Rich Van K: Methylation and MSH

Discussion in 'Fibromyalgia Main Forum' started by Forebearance, Jun 29, 2008.

  1. Forebearance

    Forebearance Member

    Hi Rich,

    I have a question for you. Or maybe it's an observation.

    I clearly have mold poisoning, and I fit into Dr. Shoemaker's theory very well, except for one thing.

    Dr. Shoemaker says: "Nearly 100% of the patients who have Chronic Fatigue Syndrome (CFS) will have MSH deficiency."

    I even have one genotype that makes a person susceptible to low MSH. So you would think that I, of all people, would have low MSH. And yet my test results showed my MSH is in the normal range.

    So I'm trying to figure out what could be causing this anomaly.

    People who have been taking the methylation supplements you recommend have been finding that their endocrine systems seem to be healthier. I recall several people who were able to reduce or discontinue various hormone supplements after they began to methylate better (including me).

    Is is possible that the simplified methylation protocol could raise a person's level of MSH?

    If it could, maybe that would make Dr. Shoemaker sit up and pay more attention to it. He's always talking about trying to find a way to raise MSH levels in his patients.

    I just wonder.

    Now you'll probably tell me it all comes down to glutathione. As everything does in the end. Hee hee

    But I would honestly like to hear your thoughts about this issue, if you have any.

    The number of people with CFS who have both tried methylation supplements and have had their MSH level tested must be pretty small. So how could one tell if this was going to be a trend?

    I wish I had had my MSH level tested before starting the methylation supplements.

    [This Message was Edited on 06/29/2008]
  2. Slayadragon

    Slayadragon New Member

    What was your level of MSH compared to the reference range?

    Interesting hypothesis.

    [This Message was Edited on 06/29/2008]
  3. richvank

    richvank New Member

    Hi, Forebearance.

    Fascinating! I, too, wish you had before and after measurements of MSH, but just for the heck of it, I'm going to suppose that the methylation cycle block treatment did in fact raise your MSH to normal.

    Now, I must warn you that Dr. Shoemaker currently is not buying the following explanation, but I'm hopeful that that will change if we can ever get enough data to check it out!

    Yes, you guessed it! Glutathione! The answer to every question! Well, almost. Once in a while I invoke the methylation deficit or the folate problem, just to keep people guessing! (;-)

    Here's the story: MSH is made from part of the molecule called POMC (proopiomelanocortin), which is formed in the pituitary. Other parts of this same molecule are used to form ACTH (which signals the adrenals to secrete cortisol) and an endorphin (which makes us feel better).

    If the cells in the pituitary that make POMC are low in glutathione, they will not be able to make as much POMC as normal, and they will not be able to route it to the so-called regulated secretory pathway.

    The reason is that there is normally a hook on the POMC molecule that contains four cysteine residues that have to be connected together properly to form the hook, which is used to route the molecule to the right pathway. If there isn't enough glutathione present when amino acids are strung together to make the protein, this hook will not be formed properly, because the cysteines will bind together with each other too soon, forming cystine molecules with the wrong partners, and this will mess up the process. A lot of the bogus molecules will be sent to the recycling bin (the proteosome), and others will be routed to the unregulated secretory pathway.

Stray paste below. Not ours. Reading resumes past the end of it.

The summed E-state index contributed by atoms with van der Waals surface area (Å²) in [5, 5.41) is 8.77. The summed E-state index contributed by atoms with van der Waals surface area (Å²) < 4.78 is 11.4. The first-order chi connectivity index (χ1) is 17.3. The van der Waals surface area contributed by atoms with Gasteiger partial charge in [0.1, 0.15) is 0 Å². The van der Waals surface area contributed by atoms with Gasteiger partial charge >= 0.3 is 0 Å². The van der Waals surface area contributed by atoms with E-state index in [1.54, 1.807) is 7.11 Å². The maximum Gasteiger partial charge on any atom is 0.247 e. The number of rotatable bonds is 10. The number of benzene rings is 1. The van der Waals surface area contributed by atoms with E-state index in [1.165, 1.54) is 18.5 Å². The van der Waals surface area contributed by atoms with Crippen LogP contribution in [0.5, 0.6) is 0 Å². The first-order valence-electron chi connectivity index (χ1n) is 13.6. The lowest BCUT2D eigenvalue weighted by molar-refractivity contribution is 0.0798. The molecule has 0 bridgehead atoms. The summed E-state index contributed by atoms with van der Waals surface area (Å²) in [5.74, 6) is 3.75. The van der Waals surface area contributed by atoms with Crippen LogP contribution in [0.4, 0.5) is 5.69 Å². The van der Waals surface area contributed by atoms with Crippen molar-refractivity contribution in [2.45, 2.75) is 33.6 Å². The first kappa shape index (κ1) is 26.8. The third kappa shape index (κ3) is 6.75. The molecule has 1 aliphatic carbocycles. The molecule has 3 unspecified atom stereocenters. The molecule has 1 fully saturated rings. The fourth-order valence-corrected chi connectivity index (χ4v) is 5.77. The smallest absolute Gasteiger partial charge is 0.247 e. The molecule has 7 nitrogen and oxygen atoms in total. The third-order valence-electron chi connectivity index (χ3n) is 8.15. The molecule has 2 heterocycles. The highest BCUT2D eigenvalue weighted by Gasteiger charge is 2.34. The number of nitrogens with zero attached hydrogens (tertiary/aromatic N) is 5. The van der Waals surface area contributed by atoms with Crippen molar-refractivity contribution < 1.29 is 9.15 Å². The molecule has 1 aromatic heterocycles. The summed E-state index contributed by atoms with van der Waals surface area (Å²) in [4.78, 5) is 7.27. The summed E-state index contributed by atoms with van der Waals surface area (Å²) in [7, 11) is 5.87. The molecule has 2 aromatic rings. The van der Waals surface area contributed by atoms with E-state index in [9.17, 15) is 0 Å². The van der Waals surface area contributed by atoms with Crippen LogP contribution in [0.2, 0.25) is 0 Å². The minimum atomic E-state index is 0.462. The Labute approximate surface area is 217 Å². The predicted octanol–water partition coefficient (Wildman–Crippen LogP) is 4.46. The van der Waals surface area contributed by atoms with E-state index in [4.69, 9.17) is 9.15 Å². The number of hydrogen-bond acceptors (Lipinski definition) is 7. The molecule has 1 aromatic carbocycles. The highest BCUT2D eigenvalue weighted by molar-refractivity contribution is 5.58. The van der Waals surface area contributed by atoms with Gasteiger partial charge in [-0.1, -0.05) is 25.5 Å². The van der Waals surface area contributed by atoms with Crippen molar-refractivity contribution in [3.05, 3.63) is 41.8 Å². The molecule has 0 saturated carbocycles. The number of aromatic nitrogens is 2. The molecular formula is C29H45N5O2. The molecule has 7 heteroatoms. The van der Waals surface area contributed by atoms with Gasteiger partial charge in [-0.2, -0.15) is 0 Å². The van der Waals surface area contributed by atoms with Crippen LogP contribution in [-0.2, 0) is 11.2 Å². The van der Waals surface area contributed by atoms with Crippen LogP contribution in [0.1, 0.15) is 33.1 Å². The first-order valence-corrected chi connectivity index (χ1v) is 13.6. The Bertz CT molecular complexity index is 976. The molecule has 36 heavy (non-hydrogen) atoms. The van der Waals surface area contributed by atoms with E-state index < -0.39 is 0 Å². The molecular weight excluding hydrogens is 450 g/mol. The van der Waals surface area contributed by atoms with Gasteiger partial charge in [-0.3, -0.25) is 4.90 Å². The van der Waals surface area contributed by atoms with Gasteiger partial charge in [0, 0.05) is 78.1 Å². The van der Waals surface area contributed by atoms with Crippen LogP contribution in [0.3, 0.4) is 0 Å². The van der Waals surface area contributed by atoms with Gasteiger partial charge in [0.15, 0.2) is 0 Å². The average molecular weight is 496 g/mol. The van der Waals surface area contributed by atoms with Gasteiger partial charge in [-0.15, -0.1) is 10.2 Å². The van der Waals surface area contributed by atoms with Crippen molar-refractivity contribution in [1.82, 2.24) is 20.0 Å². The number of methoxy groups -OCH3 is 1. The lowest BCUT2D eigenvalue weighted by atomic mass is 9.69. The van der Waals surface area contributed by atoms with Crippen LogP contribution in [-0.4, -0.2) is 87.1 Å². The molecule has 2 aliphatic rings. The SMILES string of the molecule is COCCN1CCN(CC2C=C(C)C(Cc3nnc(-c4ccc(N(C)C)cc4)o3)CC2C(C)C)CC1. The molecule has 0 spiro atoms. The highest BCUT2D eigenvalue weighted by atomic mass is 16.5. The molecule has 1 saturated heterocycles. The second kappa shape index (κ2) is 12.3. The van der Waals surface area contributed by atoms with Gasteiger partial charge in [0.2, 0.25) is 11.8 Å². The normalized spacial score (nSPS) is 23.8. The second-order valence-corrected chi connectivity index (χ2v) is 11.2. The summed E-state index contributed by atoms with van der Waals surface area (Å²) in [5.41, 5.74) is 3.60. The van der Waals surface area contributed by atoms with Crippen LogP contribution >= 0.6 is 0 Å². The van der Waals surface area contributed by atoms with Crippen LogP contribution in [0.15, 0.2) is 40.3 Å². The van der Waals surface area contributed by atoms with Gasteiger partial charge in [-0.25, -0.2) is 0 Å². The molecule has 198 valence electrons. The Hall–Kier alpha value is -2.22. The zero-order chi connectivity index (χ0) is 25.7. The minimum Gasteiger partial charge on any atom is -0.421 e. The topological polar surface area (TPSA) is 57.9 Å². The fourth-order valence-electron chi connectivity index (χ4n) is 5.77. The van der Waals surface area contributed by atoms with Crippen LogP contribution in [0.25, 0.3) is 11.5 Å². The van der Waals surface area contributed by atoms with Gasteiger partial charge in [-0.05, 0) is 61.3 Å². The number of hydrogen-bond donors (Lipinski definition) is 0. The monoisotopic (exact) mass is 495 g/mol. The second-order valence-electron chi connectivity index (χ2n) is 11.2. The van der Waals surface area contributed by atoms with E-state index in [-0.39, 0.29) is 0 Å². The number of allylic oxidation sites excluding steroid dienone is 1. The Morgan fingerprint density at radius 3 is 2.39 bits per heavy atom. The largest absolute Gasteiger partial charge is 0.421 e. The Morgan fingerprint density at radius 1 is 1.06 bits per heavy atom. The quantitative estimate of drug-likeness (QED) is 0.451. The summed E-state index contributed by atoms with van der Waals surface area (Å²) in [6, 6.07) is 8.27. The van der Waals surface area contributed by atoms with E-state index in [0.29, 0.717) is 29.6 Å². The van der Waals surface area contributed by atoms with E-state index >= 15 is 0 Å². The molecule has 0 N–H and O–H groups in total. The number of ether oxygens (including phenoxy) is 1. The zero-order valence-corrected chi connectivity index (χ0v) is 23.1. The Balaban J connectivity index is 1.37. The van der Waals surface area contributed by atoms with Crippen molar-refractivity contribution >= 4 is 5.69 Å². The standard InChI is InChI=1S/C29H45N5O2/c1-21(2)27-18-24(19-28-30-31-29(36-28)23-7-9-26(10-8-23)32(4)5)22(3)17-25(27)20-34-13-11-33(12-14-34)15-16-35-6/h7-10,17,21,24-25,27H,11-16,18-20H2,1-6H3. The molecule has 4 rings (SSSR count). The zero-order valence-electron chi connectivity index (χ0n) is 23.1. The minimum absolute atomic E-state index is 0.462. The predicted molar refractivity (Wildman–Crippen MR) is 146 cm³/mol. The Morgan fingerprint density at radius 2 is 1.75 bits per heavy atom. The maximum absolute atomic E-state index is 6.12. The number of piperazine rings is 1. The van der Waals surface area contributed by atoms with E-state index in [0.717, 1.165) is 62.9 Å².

Well, that's the hypothesis. It would really be cool to be able to test it, but as you noted, we don't have a before and after, and of course one case sure won't convince my friend Dr. Shoemaker. I'm sure of that!

    Thanks for posting this.

  4. Slayadragon

    Slayadragon New Member

    Hi Rich,

    Well, that's encouraging.

    Dr. S seems to be at a loss with regard to some people, and that makes me wonder if I'll ever get well just following his approach (or mold detox in general).

    Before I was wondering if maybe just getting the other "gunk" out of the body through methylation might be enough to help to give big improvements, though I wasn't persuaded of that.

    The idea that this might help MSH (which seems to be hugely important in his mind) is a cool idea though.

    I'm going to be getting all those Shoemaker tests run within the next week or two, and so it will be interesting to see how they come out.

    On another note.....this isn't really your area, but do you have any idea how human growth hormone and MSH tie into one another?

    It seems to me that they must be pretty closely related, even though I've not seen anything on this.

    Do you think that supplementing hgh might help to improve MSH? I'd be much more inclined to spend the $10-20 per day if it did.

    Thanks for checking the board!

    Best, Lisa
  5. richvank

    richvank New Member

    Hi, Lisa.

    Same problem. The human growth hormone molecule has two cystine disulfide bridges in it. If those are not formed properly, the molecule won't do its job properly. Glutathione depletion is the problem here, too.

    By the way, this same argument holds for antidiuretic hormone, oxytoxin, ACTH, and perforin in NK cells. It may apply to some other secretory proteins in CFS also, but I haven't checked them all out.

    The reason I'm fond of this part of the hypothesis is that it can explain the oddball collection of several symptoms and several corresponding known biochemical abnormalities in CFS.

    By the way, Dr. Cheney tried supplementing hGH in some of his patients a few years ago, and it started out looking good for some of them, and then they really crashed. He doesn't advocate that anymore, as far as I know.